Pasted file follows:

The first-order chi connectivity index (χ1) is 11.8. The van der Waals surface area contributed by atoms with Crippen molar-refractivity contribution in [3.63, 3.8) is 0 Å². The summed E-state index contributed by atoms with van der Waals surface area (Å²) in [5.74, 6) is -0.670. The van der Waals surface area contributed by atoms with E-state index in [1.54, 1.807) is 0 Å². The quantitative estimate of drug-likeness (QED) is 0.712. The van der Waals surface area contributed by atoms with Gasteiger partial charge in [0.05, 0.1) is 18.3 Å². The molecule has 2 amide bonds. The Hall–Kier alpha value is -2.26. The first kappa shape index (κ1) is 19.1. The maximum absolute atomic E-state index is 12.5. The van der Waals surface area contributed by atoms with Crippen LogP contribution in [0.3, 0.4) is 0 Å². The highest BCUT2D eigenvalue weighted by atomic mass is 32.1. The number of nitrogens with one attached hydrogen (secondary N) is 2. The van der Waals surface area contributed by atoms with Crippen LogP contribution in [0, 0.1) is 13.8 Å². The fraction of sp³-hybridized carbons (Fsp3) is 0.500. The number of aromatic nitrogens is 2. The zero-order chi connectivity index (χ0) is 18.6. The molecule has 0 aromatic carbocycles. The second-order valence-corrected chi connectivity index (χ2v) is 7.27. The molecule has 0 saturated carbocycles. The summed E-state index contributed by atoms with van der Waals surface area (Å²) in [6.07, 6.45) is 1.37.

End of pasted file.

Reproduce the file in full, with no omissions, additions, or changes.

The first-order chi connectivity index (χ1) is 11.8. The van der Waals surface area contributed by atoms with Crippen molar-refractivity contribution in [3.63, 3.8) is 0 Å². The summed E-state index contributed by atoms with van der Waals surface area (Å²) in [5.74, 6) is -0.670. The van der Waals surface area contributed by atoms with E-state index in [1.54, 1.807) is 0 Å². The quantitative estimate of drug-likeness (QED) is 0.712. The van der Waals surface area contributed by atoms with Gasteiger partial charge in [0.05, 0.1) is 18.3 Å². The molecule has 2 amide bonds. The Hall–Kier alpha value is -2.26. The first kappa shape index (κ1) is 19.1. The maximum absolute atomic E-state index is 12.5. The van der Waals surface area contributed by atoms with Crippen LogP contribution in [0.3, 0.4) is 0 Å². The highest BCUT2D eigenvalue weighted by atomic mass is 32.1. The number of nitrogens with one attached hydrogen (secondary N) is 2. The van der Waals surface area contributed by atoms with Crippen LogP contribution in [0, 0.1) is 13.8 Å². The fraction of sp³-hybridized carbons (Fsp3) is 0.500. The number of aromatic nitrogens is 2. The zero-order chi connectivity index (χ0) is 18.6. The molecule has 0 aromatic carbocycles. The second-order valence-corrected chi connectivity index (χ2v) is 7.27. The molecule has 0 saturated carbocycles. The summed E-state index contributed by atoms with van der Waals surface area (Å²) in [6.07, 6.45) is 1.37.